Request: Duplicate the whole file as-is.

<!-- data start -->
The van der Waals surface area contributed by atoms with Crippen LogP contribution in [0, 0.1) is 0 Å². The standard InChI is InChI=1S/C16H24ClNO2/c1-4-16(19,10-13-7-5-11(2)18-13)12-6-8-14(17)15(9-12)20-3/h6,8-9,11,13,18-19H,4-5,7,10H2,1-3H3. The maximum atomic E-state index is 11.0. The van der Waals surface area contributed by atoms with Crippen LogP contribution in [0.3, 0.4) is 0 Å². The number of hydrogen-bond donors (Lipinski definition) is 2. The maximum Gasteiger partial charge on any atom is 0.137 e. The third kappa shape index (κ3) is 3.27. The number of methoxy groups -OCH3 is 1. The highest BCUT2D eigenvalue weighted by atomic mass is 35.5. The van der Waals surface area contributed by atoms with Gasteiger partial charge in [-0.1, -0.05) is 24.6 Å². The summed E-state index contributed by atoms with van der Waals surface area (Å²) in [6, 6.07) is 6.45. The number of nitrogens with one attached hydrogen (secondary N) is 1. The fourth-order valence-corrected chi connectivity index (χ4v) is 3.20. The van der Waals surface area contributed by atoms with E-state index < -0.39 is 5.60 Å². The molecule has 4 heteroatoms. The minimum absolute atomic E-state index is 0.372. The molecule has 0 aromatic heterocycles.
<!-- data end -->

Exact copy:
The van der Waals surface area contributed by atoms with Crippen LogP contribution in [0, 0.1) is 0 Å². The standard InChI is InChI=1S/C16H24ClNO2/c1-4-16(19,10-13-7-5-11(2)18-13)12-6-8-14(17)15(9-12)20-3/h6,8-9,11,13,18-19H,4-5,7,10H2,1-3H3. The maximum atomic E-state index is 11.0. The van der Waals surface area contributed by atoms with Crippen LogP contribution in [0.3, 0.4) is 0 Å². The number of hydrogen-bond donors (Lipinski definition) is 2. The maximum Gasteiger partial charge on any atom is 0.137 e. The third kappa shape index (κ3) is 3.27. The number of methoxy groups -OCH3 is 1. The highest BCUT2D eigenvalue weighted by atomic mass is 35.5. The van der Waals surface area contributed by atoms with Gasteiger partial charge in [-0.1, -0.05) is 24.6 Å². The summed E-state index contributed by atoms with van der Waals surface area (Å²) in [6, 6.07) is 6.45. The number of nitrogens with one attached hydrogen (secondary N) is 1. The fourth-order valence-corrected chi connectivity index (χ4v) is 3.20. The van der Waals surface area contributed by atoms with E-state index < -0.39 is 5.60 Å². The molecule has 4 heteroatoms. The minimum absolute atomic E-state index is 0.372. The molecule has 0 aromatic heterocycles.